The bank also said it will pay close attention to the “sensitivity” of the economy to higher interest rates given “elevated” household indebtedness, and added it will pay “particular focus” to the evolution of the economy’s potential growth rate, possibly a suggestion that the economy can run at a faster pace than the bank originally thought without triggering inflation.

— With assistance by Greg Quinn, and Erik Hertzberg

Copyright Bloomberg 2017

7 Sep

Prepare for Interest Rate Rise Says CIBC Economist


Posted by: John Dunford

The Bank of Canada is expected to increase interest rates this week according to CIBC economist Avery Shenfeld.

“After [last week’s] blowout GDP figures, we now see little reason for the BoC to wait before hiking interest rates again,” Shenfeld wrote in a client note, adding that it is a close call due to the strength of the loonie.

However, while the BoC governor Stephen Poloz is concerned about the strong currency, Shenfeld says that in comparison to a basket of currencies being watched by the central bank, the loonie is weaker than it was at the time of the previous hike.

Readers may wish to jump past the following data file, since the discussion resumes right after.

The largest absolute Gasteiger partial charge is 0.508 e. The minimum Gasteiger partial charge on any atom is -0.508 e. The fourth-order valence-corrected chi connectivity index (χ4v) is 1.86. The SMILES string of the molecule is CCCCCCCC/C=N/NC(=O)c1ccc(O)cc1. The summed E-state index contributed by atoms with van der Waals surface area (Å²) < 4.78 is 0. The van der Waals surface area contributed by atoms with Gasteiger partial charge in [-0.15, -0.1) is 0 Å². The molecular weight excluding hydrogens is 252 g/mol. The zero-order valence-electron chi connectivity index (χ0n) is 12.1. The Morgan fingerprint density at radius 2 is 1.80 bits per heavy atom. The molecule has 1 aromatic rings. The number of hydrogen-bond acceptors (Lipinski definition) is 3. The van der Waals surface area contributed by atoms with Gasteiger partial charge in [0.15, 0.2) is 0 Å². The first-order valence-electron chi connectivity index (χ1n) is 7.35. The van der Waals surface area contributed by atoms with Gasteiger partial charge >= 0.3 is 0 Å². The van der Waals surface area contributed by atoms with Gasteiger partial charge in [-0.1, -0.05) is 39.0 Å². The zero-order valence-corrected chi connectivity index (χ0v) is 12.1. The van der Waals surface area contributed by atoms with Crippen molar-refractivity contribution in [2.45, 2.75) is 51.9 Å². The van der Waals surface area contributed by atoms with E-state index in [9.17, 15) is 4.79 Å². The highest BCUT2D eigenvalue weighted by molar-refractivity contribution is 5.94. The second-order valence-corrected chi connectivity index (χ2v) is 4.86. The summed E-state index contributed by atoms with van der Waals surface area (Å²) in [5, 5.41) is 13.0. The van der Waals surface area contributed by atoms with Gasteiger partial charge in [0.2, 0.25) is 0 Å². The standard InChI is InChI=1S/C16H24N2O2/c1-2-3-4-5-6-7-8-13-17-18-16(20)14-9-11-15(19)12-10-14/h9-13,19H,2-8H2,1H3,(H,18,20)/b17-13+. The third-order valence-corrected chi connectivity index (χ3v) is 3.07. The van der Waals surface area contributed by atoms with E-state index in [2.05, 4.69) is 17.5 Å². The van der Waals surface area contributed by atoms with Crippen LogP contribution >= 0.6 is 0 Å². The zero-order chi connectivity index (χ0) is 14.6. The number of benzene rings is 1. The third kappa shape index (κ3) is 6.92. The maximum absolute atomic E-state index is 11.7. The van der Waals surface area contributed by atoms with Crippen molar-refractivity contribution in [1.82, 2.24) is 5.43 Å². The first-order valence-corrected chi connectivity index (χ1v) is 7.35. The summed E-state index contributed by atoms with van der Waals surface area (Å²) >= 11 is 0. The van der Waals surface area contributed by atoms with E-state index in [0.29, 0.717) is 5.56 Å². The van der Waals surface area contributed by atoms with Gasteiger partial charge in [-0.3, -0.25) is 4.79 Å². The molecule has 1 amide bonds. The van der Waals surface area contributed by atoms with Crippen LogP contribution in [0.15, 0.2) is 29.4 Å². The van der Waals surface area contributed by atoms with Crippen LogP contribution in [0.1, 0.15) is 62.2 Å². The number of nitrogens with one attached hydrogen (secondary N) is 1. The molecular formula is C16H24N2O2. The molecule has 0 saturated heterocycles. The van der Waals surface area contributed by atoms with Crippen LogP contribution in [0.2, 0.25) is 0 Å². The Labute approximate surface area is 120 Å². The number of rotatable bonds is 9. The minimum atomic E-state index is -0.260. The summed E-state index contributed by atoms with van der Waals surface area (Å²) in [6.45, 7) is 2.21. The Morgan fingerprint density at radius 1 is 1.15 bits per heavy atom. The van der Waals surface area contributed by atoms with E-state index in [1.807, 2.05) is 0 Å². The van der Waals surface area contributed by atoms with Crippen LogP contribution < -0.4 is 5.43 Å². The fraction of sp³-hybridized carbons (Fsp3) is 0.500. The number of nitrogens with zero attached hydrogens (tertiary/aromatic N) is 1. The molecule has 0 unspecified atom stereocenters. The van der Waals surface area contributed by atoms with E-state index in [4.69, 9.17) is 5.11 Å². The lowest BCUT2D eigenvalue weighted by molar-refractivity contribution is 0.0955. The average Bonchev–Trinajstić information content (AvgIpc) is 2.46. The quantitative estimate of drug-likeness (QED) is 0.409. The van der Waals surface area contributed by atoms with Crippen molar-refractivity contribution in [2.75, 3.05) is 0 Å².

On a positive note for mortgages, Shenfeld predicts that an interest rate increase will be accompanied by a statement that no further rates are imminent, having reversed the two previous cuts.

Shenfeld is in a minority calling for a rate rise this month with 24 of 33 economists polled by Reuters expecting no change until at least October.

4 Sep

Analyzing Years of Mortgage Rule Impact


Posted by: John Dunford

The most recent mortgage rule changes have had a much smaller impact on the market than previous policy changes and there’s a simple explanation for that, according to a new report.

There has been an unprecedented number of housing policy changes over the past year-and-a-half, according to TD Bank, and each has been aimed at tempering housing demand.

And while the industry viewed the last round of changes as particularly invasive, they have proven less impactful than previous iterations.